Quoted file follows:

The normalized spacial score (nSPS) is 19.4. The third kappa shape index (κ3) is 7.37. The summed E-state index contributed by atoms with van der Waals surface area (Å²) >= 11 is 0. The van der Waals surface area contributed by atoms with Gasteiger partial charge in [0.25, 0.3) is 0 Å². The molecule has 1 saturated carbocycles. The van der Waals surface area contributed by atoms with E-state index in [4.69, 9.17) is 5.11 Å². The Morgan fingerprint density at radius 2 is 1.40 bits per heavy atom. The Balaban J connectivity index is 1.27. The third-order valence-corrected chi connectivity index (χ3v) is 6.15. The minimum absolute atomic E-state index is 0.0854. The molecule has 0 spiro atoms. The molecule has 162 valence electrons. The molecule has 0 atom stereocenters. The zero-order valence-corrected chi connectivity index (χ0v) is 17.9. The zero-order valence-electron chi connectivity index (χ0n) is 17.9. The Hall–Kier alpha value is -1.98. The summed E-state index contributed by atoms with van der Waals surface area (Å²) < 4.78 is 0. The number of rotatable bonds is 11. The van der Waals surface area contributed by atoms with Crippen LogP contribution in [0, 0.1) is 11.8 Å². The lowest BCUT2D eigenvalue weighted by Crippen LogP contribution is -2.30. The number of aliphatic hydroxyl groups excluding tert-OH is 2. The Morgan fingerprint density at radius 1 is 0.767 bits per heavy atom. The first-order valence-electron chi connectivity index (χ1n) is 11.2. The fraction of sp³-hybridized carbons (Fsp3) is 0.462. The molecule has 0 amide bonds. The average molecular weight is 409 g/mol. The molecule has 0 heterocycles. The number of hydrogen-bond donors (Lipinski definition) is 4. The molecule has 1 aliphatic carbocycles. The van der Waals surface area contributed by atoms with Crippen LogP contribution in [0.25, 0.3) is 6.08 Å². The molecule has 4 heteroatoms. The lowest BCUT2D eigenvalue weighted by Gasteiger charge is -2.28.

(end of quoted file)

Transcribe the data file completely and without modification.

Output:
The normalized spacial score (nSPS) is 19.4. The third kappa shape index (κ3) is 7.37. The summed E-state index contributed by atoms with van der Waals surface area (Å²) >= 11 is 0. The van der Waals surface area contributed by atoms with Gasteiger partial charge in [0.25, 0.3) is 0 Å². The molecule has 1 saturated carbocycles. The van der Waals surface area contributed by atoms with E-state index in [4.69, 9.17) is 5.11 Å². The Morgan fingerprint density at radius 2 is 1.40 bits per heavy atom. The Balaban J connectivity index is 1.27. The third-order valence-corrected chi connectivity index (χ3v) is 6.15. The minimum absolute atomic E-state index is 0.0854. The molecule has 0 spiro atoms. The molecule has 162 valence electrons. The molecule has 0 atom stereocenters. The zero-order valence-corrected chi connectivity index (χ0v) is 17.9. The zero-order valence-electron chi connectivity index (χ0n) is 17.9. The Hall–Kier alpha value is -1.98. The summed E-state index contributed by atoms with van der Waals surface area (Å²) < 4.78 is 0. The number of rotatable bonds is 11. The van der Waals surface area contributed by atoms with Crippen LogP contribution in [0, 0.1) is 11.8 Å². The lowest BCUT2D eigenvalue weighted by Crippen LogP contribution is -2.30. The number of aliphatic hydroxyl groups excluding tert-OH is 2. The Morgan fingerprint density at radius 1 is 0.767 bits per heavy atom. The first-order valence-electron chi connectivity index (χ1n) is 11.2. The fraction of sp³-hybridized carbons (Fsp3) is 0.462. The molecule has 0 amide bonds. The average molecular weight is 409 g/mol. The molecule has 0 heterocycles. The number of hydrogen-bond donors (Lipinski definition) is 4. The molecule has 1 aliphatic carbocycles. The van der Waals surface area contributed by atoms with Crippen LogP contribution in [0.25, 0.3) is 6.08 Å². The molecule has 4 heteroatoms. The lowest BCUT2D eigenvalue weighted by Gasteiger charge is -2.28.